In this tutorial, we will be using the Malstrom synthesiser in Reason to create electronic tones that can be used while designing engine sounds for vehicles in the sci-fi genre of film and other video based media. The Malstrom synth is extremely versatile and its modulators are perfect for creating post production sound effects. The following example will demonstrate the starting point and fundamental structure of sound synthesis for a sci-fi vehicle: the tone, shape and character of the engine sound.
The Malstrom is a graintable synthesiser that uses a combination of granular and wavetable synthesis to produce sound. The wavetable element of the synths oscillators are ideal for producing sound effects of this nature, as the variation of tone and modulation adds a sense of realism to the synthesised sound.
For designing the engine sound of this sci-fi vehicle, I will be creating two layers: bottom and top. The bottom layer will contain all of the bass energy, being the main body of the synthesised sound; the top layer will add presence and more character to the overall tone. Firstly, create a Mixer and a Malstrom in the Reason rack and draw a one bar note as shown below.
Drawing the note clip
In Oscillator A, select the 'Saxophone' patch from the dropdown menu and reduce the Shift parameter of the oscillator to -48. Enable Oscillator B and select the 'Tibetan Monks' Patch from the dropdown menu. Adjust this oscillators Shift amount to -16 and change the Motion control to -34. Reduce the volume of Oscillator B for balance and then use the Cent controls to slightly detune both oscillators for a thicker sound. Finally, increase both the attack and release parameters in the ADSR section to shape the envelope of the sound. Experiment with the Shift and Motion controls on each oscillator to produce your own timbre.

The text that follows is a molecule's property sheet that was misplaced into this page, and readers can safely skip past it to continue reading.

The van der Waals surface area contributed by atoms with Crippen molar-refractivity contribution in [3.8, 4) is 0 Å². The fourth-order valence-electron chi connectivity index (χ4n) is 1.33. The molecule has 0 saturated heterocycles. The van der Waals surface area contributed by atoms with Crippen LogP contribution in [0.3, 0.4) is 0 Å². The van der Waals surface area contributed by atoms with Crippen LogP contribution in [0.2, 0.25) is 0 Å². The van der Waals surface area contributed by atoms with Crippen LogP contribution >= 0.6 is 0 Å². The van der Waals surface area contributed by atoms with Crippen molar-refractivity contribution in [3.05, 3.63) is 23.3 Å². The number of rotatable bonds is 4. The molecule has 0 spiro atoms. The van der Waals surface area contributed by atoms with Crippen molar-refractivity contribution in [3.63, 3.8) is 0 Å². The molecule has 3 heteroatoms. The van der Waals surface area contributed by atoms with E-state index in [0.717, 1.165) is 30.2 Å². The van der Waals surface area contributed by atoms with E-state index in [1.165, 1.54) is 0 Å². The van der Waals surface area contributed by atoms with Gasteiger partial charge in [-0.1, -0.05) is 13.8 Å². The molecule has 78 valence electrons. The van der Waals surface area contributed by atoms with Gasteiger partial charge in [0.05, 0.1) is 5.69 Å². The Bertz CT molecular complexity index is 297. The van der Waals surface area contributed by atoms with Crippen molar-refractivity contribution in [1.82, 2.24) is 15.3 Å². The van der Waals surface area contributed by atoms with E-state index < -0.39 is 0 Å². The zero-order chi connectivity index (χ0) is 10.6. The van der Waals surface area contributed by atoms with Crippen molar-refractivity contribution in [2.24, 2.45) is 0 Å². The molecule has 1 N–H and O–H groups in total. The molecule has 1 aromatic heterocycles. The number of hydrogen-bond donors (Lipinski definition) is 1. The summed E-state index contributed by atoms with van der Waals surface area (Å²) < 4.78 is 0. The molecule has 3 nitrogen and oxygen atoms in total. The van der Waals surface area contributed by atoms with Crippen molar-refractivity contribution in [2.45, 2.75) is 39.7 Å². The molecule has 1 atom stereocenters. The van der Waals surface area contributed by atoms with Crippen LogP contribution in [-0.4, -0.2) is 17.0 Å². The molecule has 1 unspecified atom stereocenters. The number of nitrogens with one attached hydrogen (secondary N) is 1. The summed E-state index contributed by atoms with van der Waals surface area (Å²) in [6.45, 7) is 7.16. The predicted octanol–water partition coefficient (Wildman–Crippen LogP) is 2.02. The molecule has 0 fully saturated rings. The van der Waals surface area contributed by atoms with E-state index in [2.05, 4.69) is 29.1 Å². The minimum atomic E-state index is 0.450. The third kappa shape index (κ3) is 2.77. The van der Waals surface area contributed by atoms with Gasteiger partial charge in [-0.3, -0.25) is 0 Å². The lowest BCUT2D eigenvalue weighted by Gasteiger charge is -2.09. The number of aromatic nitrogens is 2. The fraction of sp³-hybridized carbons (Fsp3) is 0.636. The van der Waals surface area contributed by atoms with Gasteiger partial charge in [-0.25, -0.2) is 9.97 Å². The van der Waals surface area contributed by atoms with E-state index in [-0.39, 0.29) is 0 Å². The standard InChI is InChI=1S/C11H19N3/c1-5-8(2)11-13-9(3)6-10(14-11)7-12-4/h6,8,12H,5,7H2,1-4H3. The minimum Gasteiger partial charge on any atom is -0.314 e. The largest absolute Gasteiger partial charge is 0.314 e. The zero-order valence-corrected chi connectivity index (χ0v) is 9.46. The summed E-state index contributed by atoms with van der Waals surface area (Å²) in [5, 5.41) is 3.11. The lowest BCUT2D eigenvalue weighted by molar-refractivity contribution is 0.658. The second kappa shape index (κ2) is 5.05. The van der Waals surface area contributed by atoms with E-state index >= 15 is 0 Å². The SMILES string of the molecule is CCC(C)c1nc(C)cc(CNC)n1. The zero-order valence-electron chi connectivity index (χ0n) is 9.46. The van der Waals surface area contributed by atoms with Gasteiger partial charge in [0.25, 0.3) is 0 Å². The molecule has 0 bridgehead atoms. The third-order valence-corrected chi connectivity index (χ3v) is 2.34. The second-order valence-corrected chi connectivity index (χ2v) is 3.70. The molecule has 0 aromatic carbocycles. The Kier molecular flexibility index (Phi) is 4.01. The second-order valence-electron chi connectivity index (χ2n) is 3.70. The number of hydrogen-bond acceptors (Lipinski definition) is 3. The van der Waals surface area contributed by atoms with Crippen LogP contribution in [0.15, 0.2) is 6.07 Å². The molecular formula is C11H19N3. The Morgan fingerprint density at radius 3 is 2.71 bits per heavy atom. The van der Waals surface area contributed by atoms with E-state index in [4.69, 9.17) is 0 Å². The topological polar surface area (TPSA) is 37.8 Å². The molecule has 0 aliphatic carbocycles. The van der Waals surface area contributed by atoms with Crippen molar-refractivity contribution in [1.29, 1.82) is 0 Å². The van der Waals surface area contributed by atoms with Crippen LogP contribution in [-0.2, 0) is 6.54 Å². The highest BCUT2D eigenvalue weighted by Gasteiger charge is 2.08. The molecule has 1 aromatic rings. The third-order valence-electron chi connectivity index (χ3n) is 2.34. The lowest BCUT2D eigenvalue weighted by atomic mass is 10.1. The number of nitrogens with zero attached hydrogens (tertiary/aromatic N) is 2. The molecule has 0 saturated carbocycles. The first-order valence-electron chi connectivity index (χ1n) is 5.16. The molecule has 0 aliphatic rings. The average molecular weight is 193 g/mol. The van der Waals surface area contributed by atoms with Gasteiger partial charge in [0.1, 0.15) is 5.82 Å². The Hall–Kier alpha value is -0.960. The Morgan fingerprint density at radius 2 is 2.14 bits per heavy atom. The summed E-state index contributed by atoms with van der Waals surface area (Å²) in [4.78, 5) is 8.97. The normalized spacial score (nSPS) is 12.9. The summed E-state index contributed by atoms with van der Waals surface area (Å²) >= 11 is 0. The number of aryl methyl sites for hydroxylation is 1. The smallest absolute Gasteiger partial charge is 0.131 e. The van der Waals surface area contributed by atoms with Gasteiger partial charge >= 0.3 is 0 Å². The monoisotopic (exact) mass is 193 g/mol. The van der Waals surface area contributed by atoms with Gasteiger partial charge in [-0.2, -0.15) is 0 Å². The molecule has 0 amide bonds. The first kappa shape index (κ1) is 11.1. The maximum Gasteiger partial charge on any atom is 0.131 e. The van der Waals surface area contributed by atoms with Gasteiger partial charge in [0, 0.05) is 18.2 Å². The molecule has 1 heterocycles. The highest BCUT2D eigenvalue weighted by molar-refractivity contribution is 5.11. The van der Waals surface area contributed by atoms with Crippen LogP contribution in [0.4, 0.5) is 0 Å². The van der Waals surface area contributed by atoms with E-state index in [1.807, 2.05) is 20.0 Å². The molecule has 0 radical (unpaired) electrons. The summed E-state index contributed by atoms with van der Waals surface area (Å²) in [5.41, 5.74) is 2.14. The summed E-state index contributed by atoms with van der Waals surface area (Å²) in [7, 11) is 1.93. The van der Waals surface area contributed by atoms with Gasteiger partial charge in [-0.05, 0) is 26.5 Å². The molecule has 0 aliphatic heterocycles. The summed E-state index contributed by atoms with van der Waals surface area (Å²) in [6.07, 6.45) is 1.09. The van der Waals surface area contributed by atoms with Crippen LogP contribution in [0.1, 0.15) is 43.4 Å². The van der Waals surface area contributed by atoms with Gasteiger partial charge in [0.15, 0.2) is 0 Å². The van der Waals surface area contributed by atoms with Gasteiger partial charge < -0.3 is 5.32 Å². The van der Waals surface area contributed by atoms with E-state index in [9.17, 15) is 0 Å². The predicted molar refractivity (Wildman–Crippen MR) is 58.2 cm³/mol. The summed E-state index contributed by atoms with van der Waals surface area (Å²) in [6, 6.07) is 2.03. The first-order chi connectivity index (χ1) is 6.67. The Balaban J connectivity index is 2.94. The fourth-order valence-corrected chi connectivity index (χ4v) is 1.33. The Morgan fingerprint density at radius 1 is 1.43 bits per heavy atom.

The oscillator settings
To allow further control over the synthesised sound, we route each oscillator to its own, independent filter: a process known as parallel filtering. Temporarily disable Oscillator B and route Oscillator A to Filter A via the Shaper. Using the Low Pass Filter, adjust the Frequency position to 74 to reduce the higher frequencies of the sound. This will allow more space in the mix for the top layer that will be created later. Use the Shaper if you would like to drive the signal of Oscillator A before it reaches the filter. In this case, I have used a small amount of saturation to give the tone more character.
Enable Oscillator B again and route it to Filter B, select Band Pass as the filter type and adjust the Frequency position to 20. By using the Band Pass Filter, we reduce the range of audible sound to a narrow band of frequencies. In this case, the filter is used to focus on a low frequency position to raise the overall level of bass. Increase the Resonance parameter for more effect.
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